Post Metrosexual and Retrosexual revolutions, today’s male seeks a refined balance as a legion of classic brands and up-and-comers answer the call.
Some say it all started in 2009 when actress and fashion maven Chloë Sevigny, having recalled a pair of G.H. Bass penny loafers she wore as a child in Connecticut, resurrected the brand’s classic styles as part of a three-piece women’s and men’s collection sold exclusively at Opening Ceremony. The collection included a two-tone Weejun penny loafer, a ranger boot and a lace-up saddle boot. That was the birth of a more refined male fashion trend—one that was no longer dominated by sneakers or work boots.
“That’s when we saw our age demographic begin to drastically change,” reports Jim McCabe, vice president of sales at Bass, a division of Harbor Footwear Group. The brand has seen a noticeable uptick in orders from untraditional Bass retailers, like Urban Outfitters and Anthropologie. The company projects a strong Spring ’12, as buyers at the August edition of the Compass trade show in New York gushed over its adventurous approach to color and texture. The collection features shades of blue and gray, perforated uppers and its signature brick soles, and McCabe says retailers are requesting that it be pushed up for holiday delivery.
For too long, men have been wearing athletic sneakers as everyday shoes, says Ferdy Tumakaka, designer of the recently launched Prajaa. Comprised of leather slip-ons, short lace-up boots made with Batik-printed material, chunky wingtips and simple two-tone lace-ups, the line is positioned as an alternative to the sneaker. “Sophisticated, comfortable but still casual, the collection blurs the line between street and high fashion,” Tumakaka explains. And he isn’t the only one capitalizing on the trend: Steven Tiller, co-founder of SeaVees, says his company is in existence for the same reason. “We’re an alternative to a sporty, everyday sneaker, something you can wear with shorts but you pair it with chinos and a woven shirt and you’re appropriately dressed for most occasions,” he says. Similarly, Ted Baker is responding to this call for chic everyday shoes by increasing the amount of preppy styles. Roger Smith, head of design, says boat shoes, driving mocs and softer casual styles are taking over almost completely from sportier looks.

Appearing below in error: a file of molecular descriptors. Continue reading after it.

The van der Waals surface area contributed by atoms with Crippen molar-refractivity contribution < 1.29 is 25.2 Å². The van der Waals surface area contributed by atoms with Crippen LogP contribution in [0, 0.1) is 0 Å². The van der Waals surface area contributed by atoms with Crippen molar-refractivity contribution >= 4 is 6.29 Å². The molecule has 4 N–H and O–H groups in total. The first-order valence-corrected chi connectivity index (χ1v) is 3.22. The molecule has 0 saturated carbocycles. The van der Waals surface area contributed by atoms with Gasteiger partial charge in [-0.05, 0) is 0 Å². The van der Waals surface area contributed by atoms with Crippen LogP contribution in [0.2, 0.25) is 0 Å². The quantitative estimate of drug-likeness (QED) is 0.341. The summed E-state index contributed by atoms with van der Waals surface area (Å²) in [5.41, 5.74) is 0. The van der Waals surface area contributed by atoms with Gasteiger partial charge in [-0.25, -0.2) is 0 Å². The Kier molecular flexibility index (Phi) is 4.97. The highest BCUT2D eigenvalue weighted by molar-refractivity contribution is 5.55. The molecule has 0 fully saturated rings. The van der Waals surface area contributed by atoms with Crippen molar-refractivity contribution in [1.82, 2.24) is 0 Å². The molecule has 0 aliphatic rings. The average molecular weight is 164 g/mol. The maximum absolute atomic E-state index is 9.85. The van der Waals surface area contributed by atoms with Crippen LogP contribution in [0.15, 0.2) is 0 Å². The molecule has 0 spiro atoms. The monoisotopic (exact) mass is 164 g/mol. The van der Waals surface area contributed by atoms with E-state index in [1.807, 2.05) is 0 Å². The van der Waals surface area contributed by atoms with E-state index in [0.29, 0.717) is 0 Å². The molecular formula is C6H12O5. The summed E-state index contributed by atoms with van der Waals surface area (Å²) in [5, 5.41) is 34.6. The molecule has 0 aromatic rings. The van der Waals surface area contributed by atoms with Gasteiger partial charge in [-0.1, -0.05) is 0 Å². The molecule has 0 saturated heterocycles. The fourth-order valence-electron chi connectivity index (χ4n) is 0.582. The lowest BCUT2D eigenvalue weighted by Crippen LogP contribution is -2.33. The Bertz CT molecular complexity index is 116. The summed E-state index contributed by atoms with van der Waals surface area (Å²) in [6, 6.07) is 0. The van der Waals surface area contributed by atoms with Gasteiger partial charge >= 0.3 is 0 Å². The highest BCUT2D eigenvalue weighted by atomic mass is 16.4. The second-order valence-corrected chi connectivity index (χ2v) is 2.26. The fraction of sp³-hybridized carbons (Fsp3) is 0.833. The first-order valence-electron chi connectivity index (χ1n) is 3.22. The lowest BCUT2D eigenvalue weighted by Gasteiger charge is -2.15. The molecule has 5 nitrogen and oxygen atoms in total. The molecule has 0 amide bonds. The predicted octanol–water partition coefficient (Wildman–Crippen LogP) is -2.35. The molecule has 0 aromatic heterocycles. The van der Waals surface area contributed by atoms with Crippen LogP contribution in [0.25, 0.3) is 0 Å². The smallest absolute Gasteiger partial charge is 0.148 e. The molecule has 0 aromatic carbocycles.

Matthew Chevallard, designer for Del Toro Shoes, says men want to look more refined and classic and not chase trends. The designer says men increasingly are dressing in slimmer and straighter pant legs. Smith predicts even more jackets with nipped in waists for spring. “The ’70s profile, in a luxurious way, is as key in men’s as it has been in women’s wear,” he reports. Narrow cuts and skinny jeans call for similar footwear silhouettes. A clean and sharp silhouette brings theeye down the leg straight to the shoe.
Monique Umeh, senior footwear editor for trend forecasting firm Stylesight, sees a new appreciation for classic Weejuns, suede bucks and polished brogues, adding that unexpected hues, such as burnished ox blood, bottle green and Yves Klein blue, are coming into play. “It injects just the right amount of fashion into time-honored styles,” she explains. She adds that details like colored soles, pieced construction and reinterpreted silhouettes put new life into staples. Similarly, Daniel Silver, one-half of the design duo behind apparel brand Duckie Brown, says he and co-designer Steven Cox have always relied on color to enliven its Florsheim classics. “We started the line with no preconceived ideas about footwear. We had no rules,” he says, adding that Florsheim has been open to all of their untraditional ideas. For fall, electric blue is a best-seller, he notes. And rich shades of gold and green are projected to do well for spring. “The shoes inject a little personality to casual and dress looks,” Silver adds.
This spike in attention and appreciation for dapper casual shoes opens the floodgates for men’s footwear designers. While most are taking a closer look at the color wheel, others are mixing softer materials like canvas with leather, or exploring the realm of soles from wood to ultra-thin.
Here’s a review of select brands that are sprucing up their men’s collections for next spring.